a stroll through some old and new sketchbooks looking again at coffee shops
places in Boulder, Boston, Chicago and New Haven
sometimes a change of place can spur new thoughts and focused work. Rather than being distracting, there is nothing like a room full of strangers to help me concentrate. A quick sketch of just what is in front of you is a good warm up to imagining other spaces.
previous coffee shop post
In really cold weather, the only place left to sketch is in coffee shops.
and the steamy heat fogs the windows and the only thing left to draw is the place itself.
These are from various sketchbooks over twenty years or so. Boston had a great many spots that were a nice respite from the damp and cold, Chicago a good number, but Boulder’s 40+ coffee shops must top the latte/capita list.
Do I have anything to say about the architecture or design of these places? Not really, I go there to take a break from it and do some mindless sketching.
This is a quick watercolor sketch I did last week of the Chicago skyline from the north side of Belmont Harbor.
this view is always interesting early in the morning or late in the afternoon when the sun is shining on either the left or right side of the buildings. The distant view is possible because of the distance that the harbor entrance creates, making a layer of Lincoln Park trees run along below the layer of tall buildings.
Different cities inspire people in different creative mediums. I think of New York as a writer’s town. By far the most sketching I have ever done was a two-year stint working in Boston.
Maybe the picturesque plazas and squares in Boston establish those views for sketching in a way that the grid of streets in New York and Chicago doesn’t allow.
The watercolor above is a bit unusual in that most of my looking around Chicago has been done with a camera. The hard, straight rationality of Chicago’s grid of streets and the regularity of office windows may lend itself more to the shifting light and perspective best captured on film.
I’ve now lived in Boulder longer than I did in Chicago. And so, Boulder’s medium of expression? I guess I’m still working on that.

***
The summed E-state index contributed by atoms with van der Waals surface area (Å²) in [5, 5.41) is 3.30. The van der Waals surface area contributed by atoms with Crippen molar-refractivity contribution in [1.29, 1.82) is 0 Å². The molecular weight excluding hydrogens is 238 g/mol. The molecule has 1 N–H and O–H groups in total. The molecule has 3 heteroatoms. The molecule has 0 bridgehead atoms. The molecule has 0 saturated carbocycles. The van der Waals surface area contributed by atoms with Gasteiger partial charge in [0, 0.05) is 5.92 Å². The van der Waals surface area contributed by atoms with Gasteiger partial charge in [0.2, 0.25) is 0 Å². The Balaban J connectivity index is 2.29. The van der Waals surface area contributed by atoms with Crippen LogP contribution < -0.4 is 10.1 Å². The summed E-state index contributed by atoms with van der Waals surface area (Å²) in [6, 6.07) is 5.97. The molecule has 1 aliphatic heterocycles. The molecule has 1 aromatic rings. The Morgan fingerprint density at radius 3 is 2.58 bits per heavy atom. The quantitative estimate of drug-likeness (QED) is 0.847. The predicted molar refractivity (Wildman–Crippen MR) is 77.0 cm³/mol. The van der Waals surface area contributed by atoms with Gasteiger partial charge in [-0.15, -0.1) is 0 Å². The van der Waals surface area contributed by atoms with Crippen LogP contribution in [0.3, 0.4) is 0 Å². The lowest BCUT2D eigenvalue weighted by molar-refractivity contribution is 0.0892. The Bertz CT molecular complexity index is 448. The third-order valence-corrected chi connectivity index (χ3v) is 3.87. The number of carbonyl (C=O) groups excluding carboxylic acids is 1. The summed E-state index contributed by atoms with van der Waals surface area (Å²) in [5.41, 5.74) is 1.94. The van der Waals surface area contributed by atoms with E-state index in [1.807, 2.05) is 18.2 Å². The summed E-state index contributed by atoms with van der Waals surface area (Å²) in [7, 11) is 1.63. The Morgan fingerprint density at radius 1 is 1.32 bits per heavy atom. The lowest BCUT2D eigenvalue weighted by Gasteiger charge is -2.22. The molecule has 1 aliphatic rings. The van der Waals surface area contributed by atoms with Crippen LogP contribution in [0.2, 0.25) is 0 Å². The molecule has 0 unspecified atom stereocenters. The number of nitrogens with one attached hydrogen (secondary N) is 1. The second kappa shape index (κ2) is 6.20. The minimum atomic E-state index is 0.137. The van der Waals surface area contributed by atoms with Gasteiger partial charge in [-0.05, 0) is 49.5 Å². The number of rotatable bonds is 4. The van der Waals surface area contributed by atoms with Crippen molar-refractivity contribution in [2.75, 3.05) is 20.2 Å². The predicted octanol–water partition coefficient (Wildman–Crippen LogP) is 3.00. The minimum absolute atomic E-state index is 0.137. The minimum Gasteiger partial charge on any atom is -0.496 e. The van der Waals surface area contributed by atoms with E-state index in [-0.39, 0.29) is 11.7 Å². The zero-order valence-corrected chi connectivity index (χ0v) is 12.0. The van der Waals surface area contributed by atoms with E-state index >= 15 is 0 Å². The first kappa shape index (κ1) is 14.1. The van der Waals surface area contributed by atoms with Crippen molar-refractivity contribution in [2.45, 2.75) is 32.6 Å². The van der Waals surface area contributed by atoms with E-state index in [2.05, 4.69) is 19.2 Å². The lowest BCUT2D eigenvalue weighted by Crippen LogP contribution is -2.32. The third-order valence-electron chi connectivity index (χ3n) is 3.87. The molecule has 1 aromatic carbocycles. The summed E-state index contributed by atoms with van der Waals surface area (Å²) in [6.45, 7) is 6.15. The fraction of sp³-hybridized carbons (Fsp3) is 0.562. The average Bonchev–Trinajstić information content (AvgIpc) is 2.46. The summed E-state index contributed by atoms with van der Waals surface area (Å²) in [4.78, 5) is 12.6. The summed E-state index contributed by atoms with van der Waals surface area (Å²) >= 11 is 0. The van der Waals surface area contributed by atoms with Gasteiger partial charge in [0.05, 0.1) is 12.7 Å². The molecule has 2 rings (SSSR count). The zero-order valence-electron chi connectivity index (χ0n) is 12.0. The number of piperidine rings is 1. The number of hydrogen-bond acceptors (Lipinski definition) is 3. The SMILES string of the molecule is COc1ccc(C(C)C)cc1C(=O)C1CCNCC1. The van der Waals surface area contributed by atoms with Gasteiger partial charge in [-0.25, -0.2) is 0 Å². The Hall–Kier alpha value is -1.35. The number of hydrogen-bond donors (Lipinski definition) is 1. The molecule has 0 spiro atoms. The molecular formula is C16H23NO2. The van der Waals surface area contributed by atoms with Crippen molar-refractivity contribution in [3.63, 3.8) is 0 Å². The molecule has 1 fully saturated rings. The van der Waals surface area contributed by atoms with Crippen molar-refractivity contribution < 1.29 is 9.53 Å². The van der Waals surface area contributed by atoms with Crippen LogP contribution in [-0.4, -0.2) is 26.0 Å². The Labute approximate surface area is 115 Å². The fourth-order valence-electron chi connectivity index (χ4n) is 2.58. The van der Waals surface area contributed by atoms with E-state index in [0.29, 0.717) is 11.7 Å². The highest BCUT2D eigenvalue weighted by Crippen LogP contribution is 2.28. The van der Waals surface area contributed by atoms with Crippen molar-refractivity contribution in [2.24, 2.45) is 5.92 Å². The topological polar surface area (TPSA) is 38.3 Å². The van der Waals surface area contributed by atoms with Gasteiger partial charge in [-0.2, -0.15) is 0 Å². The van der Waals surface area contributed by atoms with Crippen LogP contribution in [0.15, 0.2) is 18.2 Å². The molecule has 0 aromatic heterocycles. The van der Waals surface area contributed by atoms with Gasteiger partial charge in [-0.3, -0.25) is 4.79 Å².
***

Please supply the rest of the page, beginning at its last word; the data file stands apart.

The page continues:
A couple of recently discovered sketches from a trip to Anchor Bay, California this time last year:
In my practice I spend about equal amounts of time working on interiors as exteriors. What I mean by that is that the ideas that we are working through on a project are usually not formal ones, but rather more narrative. So, neither interior or exterior form drives the project. A successful project is one where there is a dialogue between the two – sometimes reinforcing each other, other times a complimentary juxtaposition. Each component of the project adds to that, from the overall building form to the roof material through the interior finishes, light fixtures, etc.
a very quick watercolor of the gallery in the Roche-Jeanneret house by Le Corbusier in Paris.
This is an endlessly fascinating house for me, spatially rich and complex without being fussy or didactic. A challenging program of public and private spaces is deftly handled with a series of unfolding levels. The circulation is a bit overly dramatic, maybe even monumental, but the overall effect of the house is very interesting.
watercolor sketch by Mark Gerwing, 1995
A dusk sketch of the bridge in the Public Garden, Boston. For about a year I walked to and from work through the Public Garden to my office in the Back Bay.
Watercolor sketch by Mark Gerwing
In September 2006, my wife, daughters and I and some friends went to Italy for a few weeks. For some of that time we stayed in a beautiful medieval hilltown. This is a quick watercolor I made of the fields and woods to north. The light in Tuscany and Umbria really does seem to be more golden, richer. A terrible cliche but true.
Watercolor sketch by Mark Gerwing, 2006.